The freedom Jackman mentions comes from the top of the WRU’s coaching structure. For many, Warren Gatland does not fit the description of a man you would expect to loosely hold the reins and allow somebody to do their own thing, but at the Dragons, he has encouraged Jackman to do just that. So Leinster fans tuning in to see the Dragons’ first home match of the season on Saturday (kick-off 17.15) will see the eastern province taking on a team with a completely new approach as Jackman takes the 2-4-2 formation and attacking structure that drove Grenoble and, to a more successful degree, Connacht.

“Warren knows how I want to play and we’ve had lots of discussions around that. He just said ‘get in there and get it done. If you need me ring me’.”

Mention of the western province and the similarity with Jackman’s style begs the question of whether the former Connacht hooker had sought a return to Galway to step in for Pat Lam. ‘Stubbornness’ kept Jackman from turning his attention outside France, determined to dig Grenoble out of a hole. It kept him out of contention for a return to Ireland, but now he has something of a blank canvas to work on in Newport.

The Dragons have been the fourth and lowest Welsh finisher for six of the last seven years and they managed just four wins over the course of last season. So while Jackman readily admits that he is starting work ‘from a low base’ and tempers expectations by putting the time-frame needed to adopt new structures at the 12-month mark, he is relishing the opportunity to work with young hungry players who can mould into rounded talents because he expects them to listen, follow and not revolt behind his back.

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“Glasgow, Scarlets, Connacht for me had the best attack over the last three seasons and they got rewarded for that (each won the Pro12 title). In other competitions that’s not necessarily the case – in the Pro14 now I think there is much more emphasis on giving players the freedom to play. Because there’s no relegation.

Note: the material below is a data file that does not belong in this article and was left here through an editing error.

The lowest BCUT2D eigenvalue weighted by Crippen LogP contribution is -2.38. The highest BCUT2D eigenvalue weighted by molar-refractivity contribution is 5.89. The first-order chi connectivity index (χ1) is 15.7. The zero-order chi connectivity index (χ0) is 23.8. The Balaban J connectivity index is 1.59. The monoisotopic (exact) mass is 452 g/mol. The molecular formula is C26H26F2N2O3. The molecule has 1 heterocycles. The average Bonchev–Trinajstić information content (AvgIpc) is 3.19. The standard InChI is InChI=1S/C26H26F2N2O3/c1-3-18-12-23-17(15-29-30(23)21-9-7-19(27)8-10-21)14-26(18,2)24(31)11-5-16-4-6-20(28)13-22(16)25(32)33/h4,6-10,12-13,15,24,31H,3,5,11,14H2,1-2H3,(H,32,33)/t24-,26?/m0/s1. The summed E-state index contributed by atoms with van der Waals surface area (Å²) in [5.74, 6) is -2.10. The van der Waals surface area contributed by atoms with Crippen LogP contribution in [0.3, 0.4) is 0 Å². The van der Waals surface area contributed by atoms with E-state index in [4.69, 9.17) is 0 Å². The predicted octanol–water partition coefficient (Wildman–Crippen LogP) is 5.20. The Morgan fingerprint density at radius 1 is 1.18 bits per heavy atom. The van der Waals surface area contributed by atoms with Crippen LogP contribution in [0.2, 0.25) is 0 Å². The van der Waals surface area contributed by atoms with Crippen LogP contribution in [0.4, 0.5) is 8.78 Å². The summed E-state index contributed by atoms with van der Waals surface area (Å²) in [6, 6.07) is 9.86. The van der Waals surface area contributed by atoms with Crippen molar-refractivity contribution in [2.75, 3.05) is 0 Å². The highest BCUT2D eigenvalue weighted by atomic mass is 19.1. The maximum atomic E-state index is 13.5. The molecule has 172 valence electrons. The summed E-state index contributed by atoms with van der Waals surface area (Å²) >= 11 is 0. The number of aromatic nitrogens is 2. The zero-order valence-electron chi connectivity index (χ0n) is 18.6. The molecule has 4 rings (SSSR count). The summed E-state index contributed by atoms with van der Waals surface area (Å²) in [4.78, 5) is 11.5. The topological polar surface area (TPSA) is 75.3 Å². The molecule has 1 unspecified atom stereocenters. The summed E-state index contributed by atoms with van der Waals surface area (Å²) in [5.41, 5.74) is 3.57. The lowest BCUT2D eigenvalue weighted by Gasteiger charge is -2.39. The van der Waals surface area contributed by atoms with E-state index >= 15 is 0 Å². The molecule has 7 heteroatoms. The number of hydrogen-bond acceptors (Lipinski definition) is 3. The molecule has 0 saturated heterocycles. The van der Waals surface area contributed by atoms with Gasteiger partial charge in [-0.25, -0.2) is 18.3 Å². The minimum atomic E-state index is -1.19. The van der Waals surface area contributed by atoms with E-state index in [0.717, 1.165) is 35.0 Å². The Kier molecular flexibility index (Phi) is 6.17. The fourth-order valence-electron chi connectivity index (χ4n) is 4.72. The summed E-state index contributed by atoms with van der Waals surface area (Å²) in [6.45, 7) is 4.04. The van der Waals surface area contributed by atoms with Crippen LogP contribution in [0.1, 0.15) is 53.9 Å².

“There is still pressure for results, there has to be in elite sport, but with no relegation you can maybe take a brave call rather than a conservative call in terms of how you set up your team and how you play.

You don’t always have to pick the safest player. You can look for a guy who has the x-factor and try to make him ‘safe’. Make sure he has the fundamentals and understanding not to be someone who leaks points, not to be an exciting player in attack and defence.”

He’s growing hoarse because of the length of time he has been speaking to the assembled media, but Jackman is laughing as he finds himself describing the perfect player in such terms –  ”to be solid in defence and exciting in attack is the model I want” — speaking about the players who are at his disposal puts a more serious look on his face.

Dragons team huddle Source: Ian Cook/INPHO

“You want to see positive moments. You know there are going to be flaws, but I hope that the people of the region will appreciate the fact that it is kids from their regions and their clubs that are wearing the Dragons jersey and the experience they get now short-term will hopefully lead to a team being built around players from the region.”

The squad is probably a bit light, to be honest. We have had a small budget for a few years but there are a few young players in there with potential. My dad always said that potential will get you a mortgage but it won’t pay it off so we are speaking about paying it off now.

“These guys are going to get game-time so it is up to them and it is up to me to give them the skill-set and the environment where they can do it. It’s up to them to perform then and if not then we’ll have to get new ones. The reality is we want to be a winning region and we’re not going to accept mediocrity. That’s good.”

A new pitch has been laid at Rodney Parade, the region has rebranded by dropping the Newport-Gwent from its name, the budget is on the way up and Jackman is installing a structure and style that has already been proven capable of winning the Championship.

It’s time to unleash the Dragons alright, but they will need time to grow.

“It takes a year and a half to build an attacking system and a year to build a defensive system. My defence coach arrived two weeks ago so there are going to be blips but you want to see that getting better. We’ll have some good scalps. We’ll beat teams. We’ll win more than four games, I’m sure.”

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Sean Farrell